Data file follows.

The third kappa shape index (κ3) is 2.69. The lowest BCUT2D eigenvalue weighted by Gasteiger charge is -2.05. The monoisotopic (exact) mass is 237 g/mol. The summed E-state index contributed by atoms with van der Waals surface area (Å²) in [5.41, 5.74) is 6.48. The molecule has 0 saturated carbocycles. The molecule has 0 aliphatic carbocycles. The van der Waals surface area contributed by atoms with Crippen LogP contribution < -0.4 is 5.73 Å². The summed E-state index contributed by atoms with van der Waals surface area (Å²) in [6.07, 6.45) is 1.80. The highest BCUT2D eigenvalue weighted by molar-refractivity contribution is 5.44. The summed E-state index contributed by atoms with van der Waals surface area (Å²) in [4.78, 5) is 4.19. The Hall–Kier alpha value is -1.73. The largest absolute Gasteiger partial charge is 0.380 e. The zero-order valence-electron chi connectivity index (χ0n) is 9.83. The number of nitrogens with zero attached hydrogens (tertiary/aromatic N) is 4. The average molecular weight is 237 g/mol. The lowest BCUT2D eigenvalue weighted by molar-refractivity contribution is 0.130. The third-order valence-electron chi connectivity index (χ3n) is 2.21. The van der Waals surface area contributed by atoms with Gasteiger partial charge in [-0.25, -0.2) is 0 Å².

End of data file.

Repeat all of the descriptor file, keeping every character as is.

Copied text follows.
The third kappa shape index (κ3) is 2.69. The lowest BCUT2D eigenvalue weighted by Gasteiger charge is -2.05. The monoisotopic (exact) mass is 237 g/mol. The summed E-state index contributed by atoms with van der Waals surface area (Å²) in [5.41, 5.74) is 6.48. The molecule has 0 saturated carbocycles. The molecule has 0 aliphatic carbocycles. The van der Waals surface area contributed by atoms with Crippen LogP contribution < -0.4 is 5.73 Å². The summed E-state index contributed by atoms with van der Waals surface area (Å²) in [6.07, 6.45) is 1.80. The highest BCUT2D eigenvalue weighted by molar-refractivity contribution is 5.44. The summed E-state index contributed by atoms with van der Waals surface area (Å²) in [4.78, 5) is 4.19. The Hall–Kier alpha value is -1.73. The largest absolute Gasteiger partial charge is 0.380 e. The zero-order valence-electron chi connectivity index (χ0n) is 9.83. The number of nitrogens with zero attached hydrogens (tertiary/aromatic N) is 4. The average molecular weight is 237 g/mol. The lowest BCUT2D eigenvalue weighted by molar-refractivity contribution is 0.130. The third-order valence-electron chi connectivity index (χ3n) is 2.21. The van der Waals surface area contributed by atoms with Gasteiger partial charge in [-0.25, -0.2) is 0 Å².